Illustration by Arnel Reynon
When Jo Ellen Parker hears the criticism that single-sex education doesn't prepare young people for the real world, she has a ready response.
"I tell them that Hillary Clinton [Wellesley, '69] attended a women's college, and she seems to cope with the real world pretty well," says Parker, the president of Sweet Briar College, which serves 760 female students in a bucolic campus setting near Lynchburg. "We can go down the list of prominent leaders who have gone to women's colleges, and we can document from the outcomes that graduates can indeed cope with the real world — graduate school, politics, the arts — and do just fine."
Separating the boys from the girls seems to be gaining cachet these days, at least in the starting grades. Rules on single-sex education in public schools were relaxed in 2006 by the U.S. Department of Education, and now there are more than 500 primary and secondary schools across the country with same-sex classrooms. A decade ago, it was little more than a dozen. Why Gender Matters, a recent book by leading single-sex-education advocate Leonard Sax, also argues persuasively that boys and girls (men are from Mars, remember?) would do better in a learning environment with their gender peers.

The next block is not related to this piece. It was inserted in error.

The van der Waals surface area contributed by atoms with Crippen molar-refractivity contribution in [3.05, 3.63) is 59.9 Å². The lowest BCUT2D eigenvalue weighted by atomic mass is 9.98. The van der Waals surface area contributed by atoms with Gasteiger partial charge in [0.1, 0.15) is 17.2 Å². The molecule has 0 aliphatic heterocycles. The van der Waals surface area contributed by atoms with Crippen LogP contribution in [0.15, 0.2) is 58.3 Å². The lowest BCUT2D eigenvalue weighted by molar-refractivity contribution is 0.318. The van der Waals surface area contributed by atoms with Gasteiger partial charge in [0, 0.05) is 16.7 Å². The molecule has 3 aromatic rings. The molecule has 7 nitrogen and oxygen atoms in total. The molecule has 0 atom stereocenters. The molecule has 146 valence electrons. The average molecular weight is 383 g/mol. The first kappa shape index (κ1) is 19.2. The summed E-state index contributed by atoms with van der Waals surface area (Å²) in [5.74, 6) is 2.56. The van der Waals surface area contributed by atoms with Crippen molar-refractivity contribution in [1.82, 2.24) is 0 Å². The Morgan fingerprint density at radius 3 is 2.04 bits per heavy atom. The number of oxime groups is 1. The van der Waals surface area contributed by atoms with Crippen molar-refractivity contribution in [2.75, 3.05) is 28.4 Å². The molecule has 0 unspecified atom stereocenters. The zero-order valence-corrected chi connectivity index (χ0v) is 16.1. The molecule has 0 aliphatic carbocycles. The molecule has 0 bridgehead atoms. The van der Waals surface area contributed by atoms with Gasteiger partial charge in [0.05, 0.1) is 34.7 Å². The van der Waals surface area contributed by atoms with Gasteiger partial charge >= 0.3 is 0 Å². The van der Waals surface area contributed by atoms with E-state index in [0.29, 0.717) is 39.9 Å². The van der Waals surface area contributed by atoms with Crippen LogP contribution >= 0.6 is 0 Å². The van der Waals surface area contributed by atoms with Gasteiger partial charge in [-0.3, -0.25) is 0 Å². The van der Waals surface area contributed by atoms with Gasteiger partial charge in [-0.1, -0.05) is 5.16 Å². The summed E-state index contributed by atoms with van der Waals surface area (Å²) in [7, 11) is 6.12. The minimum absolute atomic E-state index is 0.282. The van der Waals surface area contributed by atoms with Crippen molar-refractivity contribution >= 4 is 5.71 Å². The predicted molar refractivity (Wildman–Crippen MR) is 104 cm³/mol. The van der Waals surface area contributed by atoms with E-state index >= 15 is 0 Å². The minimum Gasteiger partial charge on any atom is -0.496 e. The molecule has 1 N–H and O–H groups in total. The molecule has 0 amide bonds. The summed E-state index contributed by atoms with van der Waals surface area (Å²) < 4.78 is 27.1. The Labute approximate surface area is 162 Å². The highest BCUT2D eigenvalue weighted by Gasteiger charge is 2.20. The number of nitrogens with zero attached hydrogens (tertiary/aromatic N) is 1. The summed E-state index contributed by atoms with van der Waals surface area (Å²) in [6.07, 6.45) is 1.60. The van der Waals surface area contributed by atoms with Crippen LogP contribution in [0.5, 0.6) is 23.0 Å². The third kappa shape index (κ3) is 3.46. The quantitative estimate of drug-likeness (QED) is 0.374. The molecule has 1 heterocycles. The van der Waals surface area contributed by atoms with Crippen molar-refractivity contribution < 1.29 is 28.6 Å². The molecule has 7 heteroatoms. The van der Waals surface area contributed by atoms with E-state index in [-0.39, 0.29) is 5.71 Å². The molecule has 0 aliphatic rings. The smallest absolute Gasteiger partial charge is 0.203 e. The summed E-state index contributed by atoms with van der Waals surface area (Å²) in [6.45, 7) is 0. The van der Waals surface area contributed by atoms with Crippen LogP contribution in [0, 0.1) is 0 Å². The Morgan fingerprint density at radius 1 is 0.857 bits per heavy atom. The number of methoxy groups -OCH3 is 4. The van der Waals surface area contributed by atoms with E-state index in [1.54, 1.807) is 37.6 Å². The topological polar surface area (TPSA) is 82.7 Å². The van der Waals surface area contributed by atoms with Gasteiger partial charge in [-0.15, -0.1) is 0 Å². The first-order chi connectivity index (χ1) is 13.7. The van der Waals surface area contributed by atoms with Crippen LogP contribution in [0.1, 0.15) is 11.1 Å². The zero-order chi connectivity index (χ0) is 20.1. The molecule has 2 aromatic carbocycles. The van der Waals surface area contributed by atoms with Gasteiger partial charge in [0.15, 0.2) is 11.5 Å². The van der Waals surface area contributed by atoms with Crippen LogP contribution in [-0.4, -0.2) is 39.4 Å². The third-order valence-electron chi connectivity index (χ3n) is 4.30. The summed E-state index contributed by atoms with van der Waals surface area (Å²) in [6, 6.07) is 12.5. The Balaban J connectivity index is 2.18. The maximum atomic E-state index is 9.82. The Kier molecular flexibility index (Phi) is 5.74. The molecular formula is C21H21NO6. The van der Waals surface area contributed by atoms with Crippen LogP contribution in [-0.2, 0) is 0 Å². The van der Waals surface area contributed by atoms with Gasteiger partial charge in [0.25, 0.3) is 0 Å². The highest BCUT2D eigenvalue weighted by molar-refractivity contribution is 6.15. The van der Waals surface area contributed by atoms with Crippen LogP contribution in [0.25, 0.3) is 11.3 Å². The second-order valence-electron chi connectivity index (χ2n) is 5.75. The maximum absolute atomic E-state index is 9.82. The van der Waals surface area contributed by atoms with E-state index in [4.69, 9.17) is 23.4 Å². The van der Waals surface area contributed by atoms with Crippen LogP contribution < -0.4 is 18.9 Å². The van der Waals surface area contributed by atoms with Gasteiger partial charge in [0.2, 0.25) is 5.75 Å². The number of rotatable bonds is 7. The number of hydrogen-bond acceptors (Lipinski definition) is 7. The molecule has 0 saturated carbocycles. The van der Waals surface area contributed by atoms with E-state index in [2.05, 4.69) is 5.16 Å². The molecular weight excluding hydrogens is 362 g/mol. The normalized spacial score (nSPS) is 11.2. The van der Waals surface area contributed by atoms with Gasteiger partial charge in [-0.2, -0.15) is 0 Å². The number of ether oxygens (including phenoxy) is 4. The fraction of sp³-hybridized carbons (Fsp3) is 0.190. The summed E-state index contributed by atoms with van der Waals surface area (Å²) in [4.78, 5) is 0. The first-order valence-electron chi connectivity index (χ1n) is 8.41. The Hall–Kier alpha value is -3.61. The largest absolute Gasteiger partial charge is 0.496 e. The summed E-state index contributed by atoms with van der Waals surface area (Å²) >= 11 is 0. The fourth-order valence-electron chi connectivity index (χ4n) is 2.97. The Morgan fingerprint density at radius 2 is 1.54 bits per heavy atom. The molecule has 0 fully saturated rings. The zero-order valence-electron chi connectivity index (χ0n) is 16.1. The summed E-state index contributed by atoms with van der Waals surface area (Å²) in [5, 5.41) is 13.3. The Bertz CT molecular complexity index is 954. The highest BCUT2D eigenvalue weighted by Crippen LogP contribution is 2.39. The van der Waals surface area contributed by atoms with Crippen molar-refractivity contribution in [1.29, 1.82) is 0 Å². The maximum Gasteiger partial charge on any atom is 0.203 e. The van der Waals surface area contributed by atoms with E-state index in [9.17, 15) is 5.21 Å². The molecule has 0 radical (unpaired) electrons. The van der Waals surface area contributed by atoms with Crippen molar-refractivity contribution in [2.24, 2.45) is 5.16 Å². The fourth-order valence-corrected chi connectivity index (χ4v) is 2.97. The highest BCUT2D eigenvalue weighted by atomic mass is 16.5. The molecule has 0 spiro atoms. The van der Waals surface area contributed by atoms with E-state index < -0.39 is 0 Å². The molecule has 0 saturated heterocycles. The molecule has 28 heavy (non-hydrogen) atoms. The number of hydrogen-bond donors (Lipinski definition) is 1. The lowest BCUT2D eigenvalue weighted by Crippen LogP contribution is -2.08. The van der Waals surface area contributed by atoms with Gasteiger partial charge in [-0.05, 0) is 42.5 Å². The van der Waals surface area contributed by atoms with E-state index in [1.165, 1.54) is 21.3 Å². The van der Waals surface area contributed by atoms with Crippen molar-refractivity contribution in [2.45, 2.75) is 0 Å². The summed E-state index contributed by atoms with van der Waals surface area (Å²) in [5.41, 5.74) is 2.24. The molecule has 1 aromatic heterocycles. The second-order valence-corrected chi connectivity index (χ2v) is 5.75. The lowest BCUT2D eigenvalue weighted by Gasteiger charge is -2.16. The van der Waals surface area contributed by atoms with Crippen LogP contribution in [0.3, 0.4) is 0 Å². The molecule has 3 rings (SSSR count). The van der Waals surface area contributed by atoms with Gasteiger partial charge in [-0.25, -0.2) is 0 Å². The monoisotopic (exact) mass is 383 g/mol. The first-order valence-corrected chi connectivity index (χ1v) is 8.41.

But critics of the single-sex model have also been vocal. A paper published last year in Science magazine by eight social scientists, "The Pseudoscience of Single Sex Schooling," argued that the practice reinforced gender stereotypes. The group concluded that "sex-segregated education is deeply misguided and often justified by weak, cherry-picked or misconstrued scientific claims rather than by valid scientific evidence."
Also: It may leave students unprepared for the real world. "When I began in single-sex education, that was my big concern," acknowledges Nancy Gray, the president of Hollins University, nestled in Roanoke's New River valley and serving 759 female undergraduates. "I wondered, how could a graduate of a women's college enter into a coed workplace and compete with men? What I didn't know then that I know now is that students find their voices here. I've seen that they develop a greater sense of self and self-confidence and greater understanding of others. … If you have that inner core of self confidence and know who you are, and know what you want, you are more able to compete than anybody else."